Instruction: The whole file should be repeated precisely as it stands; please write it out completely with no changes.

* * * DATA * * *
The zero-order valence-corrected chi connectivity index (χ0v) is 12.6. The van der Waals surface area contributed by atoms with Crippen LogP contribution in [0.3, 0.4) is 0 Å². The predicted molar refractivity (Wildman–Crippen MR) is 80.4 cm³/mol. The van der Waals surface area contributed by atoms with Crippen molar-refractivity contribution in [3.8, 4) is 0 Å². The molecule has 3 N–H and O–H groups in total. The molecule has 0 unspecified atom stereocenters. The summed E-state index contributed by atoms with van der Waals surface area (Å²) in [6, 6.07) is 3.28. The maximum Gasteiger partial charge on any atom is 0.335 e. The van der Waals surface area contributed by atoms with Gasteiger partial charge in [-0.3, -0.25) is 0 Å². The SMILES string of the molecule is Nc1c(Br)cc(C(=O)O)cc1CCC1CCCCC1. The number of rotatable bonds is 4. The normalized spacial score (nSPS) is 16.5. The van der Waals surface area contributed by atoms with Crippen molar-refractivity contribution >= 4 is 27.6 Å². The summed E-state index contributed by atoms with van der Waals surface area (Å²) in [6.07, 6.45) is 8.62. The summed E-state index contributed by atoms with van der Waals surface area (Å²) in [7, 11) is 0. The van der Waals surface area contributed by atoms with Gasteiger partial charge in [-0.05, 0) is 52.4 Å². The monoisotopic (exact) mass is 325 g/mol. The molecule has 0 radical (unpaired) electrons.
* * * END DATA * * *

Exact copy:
The zero-order valence-corrected chi connectivity index (χ0v) is 12.6. The van der Waals surface area contributed by atoms with Crippen LogP contribution in [0.3, 0.4) is 0 Å². The predicted molar refractivity (Wildman–Crippen MR) is 80.4 cm³/mol. The van der Waals surface area contributed by atoms with Crippen molar-refractivity contribution in [3.8, 4) is 0 Å². The molecule has 3 N–H and O–H groups in total. The molecule has 0 unspecified atom stereocenters. The summed E-state index contributed by atoms with van der Waals surface area (Å²) in [6, 6.07) is 3.28. The maximum Gasteiger partial charge on any atom is 0.335 e. The van der Waals surface area contributed by atoms with Gasteiger partial charge in [-0.3, -0.25) is 0 Å². The SMILES string of the molecule is Nc1c(Br)cc(C(=O)O)cc1CCC1CCCCC1. The number of rotatable bonds is 4. The normalized spacial score (nSPS) is 16.5. The van der Waals surface area contributed by atoms with Crippen molar-refractivity contribution >= 4 is 27.6 Å². The summed E-state index contributed by atoms with van der Waals surface area (Å²) in [6.07, 6.45) is 8.62. The summed E-state index contributed by atoms with van der Waals surface area (Å²) in [7, 11) is 0. The van der Waals surface area contributed by atoms with Gasteiger partial charge in [-0.05, 0) is 52.4 Å². The monoisotopic (exact) mass is 325 g/mol. The molecule has 0 radical (unpaired) electrons.